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The Complex Relationship between Indigeneity and Class in Southeast Asia
February 16, 2015 @ 3:30 pm - 5:00 pm
Race, Ethnicity, and Indigeneity Fellow (2014-2015)
The relationship between ethnicity and class has been long, complex and at times contradictory. Between the 1940s and 1980s, various militant communist revolutionary movements in Southeast Asia and elsewhere in the world targeted upland ethnic minorities because of the racialized discrimination minorities faced, as well as their poor economic conditions, remote abodes, and perceived egalitarian worldviews. These mountain-dwelling minorities often made good guerilla soldiers, and the equality across races and ethnicities promised to them by communist cadre frequently resonated strongly. Ethnicity and class went together well. More recently, however, new ethnicity-based and globalized concepts of indigeneity have begun to circulate, take hold, and hybridize. While Indigenous peoples’ movements often have important class-based roots, with both indigenous and leftist movements having similar emancipatory aspirations, indigenous movements organize based on ethnicity rather than class. In this presentation, I consider the complex relationship between class and ethnicity/indigeneity in Southeast Asia. In particular, I examine Free and Prior Informed Consent (FPIC) and communal land titling, and how conceptions of indigeneity are affecting nature-society relations.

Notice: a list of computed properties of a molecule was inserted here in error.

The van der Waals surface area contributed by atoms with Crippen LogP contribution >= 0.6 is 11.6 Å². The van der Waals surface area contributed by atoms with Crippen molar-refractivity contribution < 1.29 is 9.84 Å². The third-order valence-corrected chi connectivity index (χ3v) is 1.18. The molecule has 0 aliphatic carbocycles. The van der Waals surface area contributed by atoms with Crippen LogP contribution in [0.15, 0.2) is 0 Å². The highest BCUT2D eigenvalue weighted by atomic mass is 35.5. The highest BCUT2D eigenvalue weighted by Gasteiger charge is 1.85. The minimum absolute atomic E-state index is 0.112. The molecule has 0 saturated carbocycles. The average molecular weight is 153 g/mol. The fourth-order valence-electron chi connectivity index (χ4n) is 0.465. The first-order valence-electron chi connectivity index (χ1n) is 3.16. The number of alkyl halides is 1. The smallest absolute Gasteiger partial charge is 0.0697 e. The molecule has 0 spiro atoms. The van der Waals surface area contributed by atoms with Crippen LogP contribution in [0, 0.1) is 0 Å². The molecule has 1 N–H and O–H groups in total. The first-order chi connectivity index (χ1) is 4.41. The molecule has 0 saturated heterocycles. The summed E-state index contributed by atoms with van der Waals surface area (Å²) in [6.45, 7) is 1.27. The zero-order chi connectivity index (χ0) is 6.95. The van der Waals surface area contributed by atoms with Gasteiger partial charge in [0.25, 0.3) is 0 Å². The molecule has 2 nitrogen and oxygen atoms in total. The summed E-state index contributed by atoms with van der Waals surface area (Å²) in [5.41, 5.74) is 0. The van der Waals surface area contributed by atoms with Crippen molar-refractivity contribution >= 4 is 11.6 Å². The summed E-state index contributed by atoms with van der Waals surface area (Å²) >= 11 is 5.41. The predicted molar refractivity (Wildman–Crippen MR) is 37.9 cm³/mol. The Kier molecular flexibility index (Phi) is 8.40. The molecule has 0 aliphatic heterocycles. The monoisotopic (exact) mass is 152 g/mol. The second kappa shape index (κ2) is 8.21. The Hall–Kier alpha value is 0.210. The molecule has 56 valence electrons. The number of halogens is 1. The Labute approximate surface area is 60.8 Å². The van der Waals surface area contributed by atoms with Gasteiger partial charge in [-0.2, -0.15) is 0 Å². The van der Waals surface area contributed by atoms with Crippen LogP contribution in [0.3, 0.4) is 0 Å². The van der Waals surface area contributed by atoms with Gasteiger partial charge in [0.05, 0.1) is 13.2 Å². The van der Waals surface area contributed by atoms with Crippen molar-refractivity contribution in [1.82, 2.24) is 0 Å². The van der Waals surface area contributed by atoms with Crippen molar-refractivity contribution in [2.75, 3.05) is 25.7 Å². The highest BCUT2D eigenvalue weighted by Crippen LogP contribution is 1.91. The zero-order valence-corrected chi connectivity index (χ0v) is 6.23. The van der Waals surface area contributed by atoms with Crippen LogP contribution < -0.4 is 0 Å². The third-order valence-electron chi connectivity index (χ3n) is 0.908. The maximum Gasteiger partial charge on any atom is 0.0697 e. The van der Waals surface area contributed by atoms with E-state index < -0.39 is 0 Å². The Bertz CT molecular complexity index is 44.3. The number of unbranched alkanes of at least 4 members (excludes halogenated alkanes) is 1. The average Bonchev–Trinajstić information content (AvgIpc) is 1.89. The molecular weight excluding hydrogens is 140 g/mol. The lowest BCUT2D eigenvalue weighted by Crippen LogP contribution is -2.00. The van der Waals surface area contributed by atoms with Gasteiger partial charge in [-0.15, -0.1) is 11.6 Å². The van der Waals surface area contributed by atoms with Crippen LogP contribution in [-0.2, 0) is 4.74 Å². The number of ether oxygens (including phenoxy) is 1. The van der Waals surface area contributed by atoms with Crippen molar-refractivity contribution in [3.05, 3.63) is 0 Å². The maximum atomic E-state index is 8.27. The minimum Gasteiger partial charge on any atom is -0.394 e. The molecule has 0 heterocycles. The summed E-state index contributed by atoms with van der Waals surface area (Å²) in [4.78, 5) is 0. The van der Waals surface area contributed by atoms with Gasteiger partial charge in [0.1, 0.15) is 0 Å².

Ian G. Baird is an Assistant Professor of Geography at UW-Madison. He received his Ph.D. in Geography from the University of British Columbia. He lived and worked in Laos, Thailand, and Cambodia for more than 20 years. He will spend the semester conducting research and writing about social movements in Southeast Asia associated with the concept of indigeneity. He will also organize an international workshop at UW-Madison regarding the concept of indigeneity in Southeast Asia. His primary research interests are land and resource management and tenure; the political ecology of large-scale hydropower dam construction in the Mekong River Basin; Indigenous Peoples movements in Southeast Asia; marginal histories in mainland Southeast Asia; and Hmong, Lao, Thai, Brao and Khmer Studies. He is at work at a project entitled “Indigeneity in Southeast Asia: The Geopolitics of the Expansion and Localization of an Increasingly Global Movement.”